Tuesday, September 23, 2014

MMWR: Estimating The Future Number of Cases In The Ebola Epidemic




# 9005



The much anticipated (and already telegraphed) MMWR report modeling the possible future number of Ebola cases in Liberia and Sierra Leone has now been published, and they paint a dire picture where between 550,000 to 1.4 million infections could result over the next four months if interventions are not successful.  


At the same time the CDC held a press conference where Director Dr. Thomas Frieden warned that these numbers are based on `month-old data’, don’t reflect current and future progress in controlling the outbreak, and that  these `worst-case’ scenarios are unlikely to unfold.


With a range of possibilities running from a few tens of thousands of cases to well over a million, everything hinges on the speed and effectiveness of international efforts to mitigate the spread of this virus.  And while one remains hopeful the tide in that endeavor has begun to turn, it is far too soon to know how much impact they will ultimately have, and how soon they will gain traction.


Which means  - where we really are, and how bad this outbreak becomes - is likely to remain uncertain for some weeks to come.


Given the vagueness of today’s case counts, I haven’t found any compelling reason to embrace any single one of these recently published models over the others.  That said, I don’t discount any of them, either. 


My personal take is that things on the ground are probably worse than we know, and it is going to take a herculean international effort – and more than a bit of luck – if this epidemic is to be brought under control anytime soon. 


Follow the link to read the full MMWR report.



Estimating the Future Number of Cases in the Ebola Epidemic — Liberia and Sierra Leone, 2014–2015

Early Release

September 23, 2014 / 63(Early Release);1-4

Martin I. Meltzer, PhD1, Charisma Y. Atkins, MPH1, Scott Santibanez, MD1, Barbara Knust, DVM2, Brett W. Petersen D2, Elizabeth D. Ervin, MPH2, Stuart T. Nichol, Ph.D2 , Inger K. Damon, MD, PhD2, Michael L. Washington, PhD1

Corresponding author: Martin I. Meltzer, National Center for Emerging and Zoonotic Infectious Diseases, CDC. E-mail: qzm4@cdc.gov; Telephone: 404-639-7778.


The first cases of the current West African epidemic of Ebola virus disease (hereafter referred to as Ebola) were reported on March 22, 2014, with a report of 49 cases in Guinea. By August 31, 2014, a total of 3,685 probable, confirmed, and suspected cases in West Africa had been reported. To aid in planning for additional disease-control efforts, CDC constructed a modeling tool called EbolaResponse to provide estimates of the potential number of future cases. If trends continue without scale-up of effective interventions, by September 30, 2014, Sierra Leone and Liberia will have a total of approximately 8,000 Ebola cases.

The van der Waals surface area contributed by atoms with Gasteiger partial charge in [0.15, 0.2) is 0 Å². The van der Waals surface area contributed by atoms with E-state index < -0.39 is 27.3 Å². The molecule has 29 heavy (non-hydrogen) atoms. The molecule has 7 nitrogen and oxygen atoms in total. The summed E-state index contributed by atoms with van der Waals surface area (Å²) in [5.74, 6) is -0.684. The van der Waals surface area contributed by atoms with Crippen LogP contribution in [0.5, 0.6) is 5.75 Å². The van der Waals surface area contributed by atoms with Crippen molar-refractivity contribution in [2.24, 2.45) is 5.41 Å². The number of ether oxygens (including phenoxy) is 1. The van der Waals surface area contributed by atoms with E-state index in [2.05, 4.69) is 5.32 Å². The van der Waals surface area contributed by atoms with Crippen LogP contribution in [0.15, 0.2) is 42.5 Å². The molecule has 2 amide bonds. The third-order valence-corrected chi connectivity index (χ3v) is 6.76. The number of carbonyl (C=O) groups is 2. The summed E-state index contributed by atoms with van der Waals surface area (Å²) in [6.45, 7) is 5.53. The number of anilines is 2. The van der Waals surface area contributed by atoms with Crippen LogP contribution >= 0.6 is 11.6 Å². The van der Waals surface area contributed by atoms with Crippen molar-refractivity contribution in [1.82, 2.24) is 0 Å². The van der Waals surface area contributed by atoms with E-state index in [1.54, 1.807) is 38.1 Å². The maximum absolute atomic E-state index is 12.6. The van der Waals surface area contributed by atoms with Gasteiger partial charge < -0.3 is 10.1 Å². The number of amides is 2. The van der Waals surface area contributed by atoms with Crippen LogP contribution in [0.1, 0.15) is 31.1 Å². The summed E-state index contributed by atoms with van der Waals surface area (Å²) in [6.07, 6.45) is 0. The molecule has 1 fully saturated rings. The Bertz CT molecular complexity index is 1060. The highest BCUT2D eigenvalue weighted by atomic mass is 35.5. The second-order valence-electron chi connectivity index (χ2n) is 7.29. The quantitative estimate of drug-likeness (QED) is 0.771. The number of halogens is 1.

A potential underreporting correction factor of 2.5 also was calculated. Using this correction factor, the model estimates that approximately 21,000 total cases will have occurred in Liberia and Sierra Leone by September 30, 2014. Reported cases in Liberia are doubling every 15–20 days, and those in Sierra Leone are doubling every 30–40 days. The EbolaResponse modeling tool also was used to estimate how control and prevention interventions can slow and eventually stop the epidemic.

In a hypothetical scenario, the epidemic begins to decrease and eventually end if approximately 70% of persons with Ebola are in medical care facilities or Ebola treatment units (ETUs) or, when these settings are at capacity, in a non-ETU setting such that there is a reduced risk for disease transmission (including safe burial when needed). In another hypothetical scenario, every 30-day delay in increasing the percentage of patients in ETUs to 70% was associated with an approximate tripling in the number of daily cases that occur at the peak of the epidemic (however, the epidemic still eventually ends). Officials have developed a plan to rapidly increase ETU capacities and also are developing innovative methods that can be quickly scaled up to isolate patients in non-ETU settings in a way that can help disrupt Ebola transmission in communities. The U.S. government and international organizations recently announced commitments to support these measures. As these measures are rapidly implemented and sustained, the higher projections presented in this report become very unlikely.

(Continue . . . )

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